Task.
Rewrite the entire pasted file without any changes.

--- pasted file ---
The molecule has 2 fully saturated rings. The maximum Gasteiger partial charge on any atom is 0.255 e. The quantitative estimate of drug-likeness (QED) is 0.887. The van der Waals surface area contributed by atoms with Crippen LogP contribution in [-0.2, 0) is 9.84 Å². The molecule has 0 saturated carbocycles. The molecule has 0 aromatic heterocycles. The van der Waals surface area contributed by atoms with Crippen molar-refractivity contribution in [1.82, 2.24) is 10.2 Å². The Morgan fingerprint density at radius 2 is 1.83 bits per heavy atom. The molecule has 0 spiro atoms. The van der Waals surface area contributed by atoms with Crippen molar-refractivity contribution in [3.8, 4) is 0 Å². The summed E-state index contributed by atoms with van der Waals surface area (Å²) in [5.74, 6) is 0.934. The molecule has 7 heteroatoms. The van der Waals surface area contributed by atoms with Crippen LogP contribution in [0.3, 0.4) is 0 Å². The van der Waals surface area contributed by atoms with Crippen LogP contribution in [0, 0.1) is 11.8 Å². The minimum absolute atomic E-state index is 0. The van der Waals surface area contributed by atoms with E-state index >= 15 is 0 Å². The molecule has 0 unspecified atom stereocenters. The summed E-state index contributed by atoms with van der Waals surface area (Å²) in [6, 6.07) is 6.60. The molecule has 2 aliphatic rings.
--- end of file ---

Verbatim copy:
The molecule has 2 fully saturated rings. The maximum Gasteiger partial charge on any atom is 0.255 e. The quantitative estimate of drug-likeness (QED) is 0.887. The van der Waals surface area contributed by atoms with Crippen LogP contribution in [-0.2, 0) is 9.84 Å². The molecule has 0 saturated carbocycles. The molecule has 0 aromatic heterocycles. The van der Waals surface area contributed by atoms with Crippen molar-refractivity contribution in [1.82, 2.24) is 10.2 Å². The Morgan fingerprint density at radius 2 is 1.83 bits per heavy atom. The molecule has 0 spiro atoms. The van der Waals surface area contributed by atoms with Crippen molar-refractivity contribution in [3.8, 4) is 0 Å². The summed E-state index contributed by atoms with van der Waals surface area (Å²) in [5.74, 6) is 0.934. The molecule has 7 heteroatoms. The van der Waals surface area contributed by atoms with Crippen LogP contribution in [0.3, 0.4) is 0 Å². The van der Waals surface area contributed by atoms with Crippen LogP contribution in [0, 0.1) is 11.8 Å². The minimum absolute atomic E-state index is 0. The van der Waals surface area contributed by atoms with E-state index >= 15 is 0 Å². The molecule has 0 unspecified atom stereocenters. The summed E-state index contributed by atoms with van der Waals surface area (Å²) in [6, 6.07) is 6.60. The molecule has 2 aliphatic rings.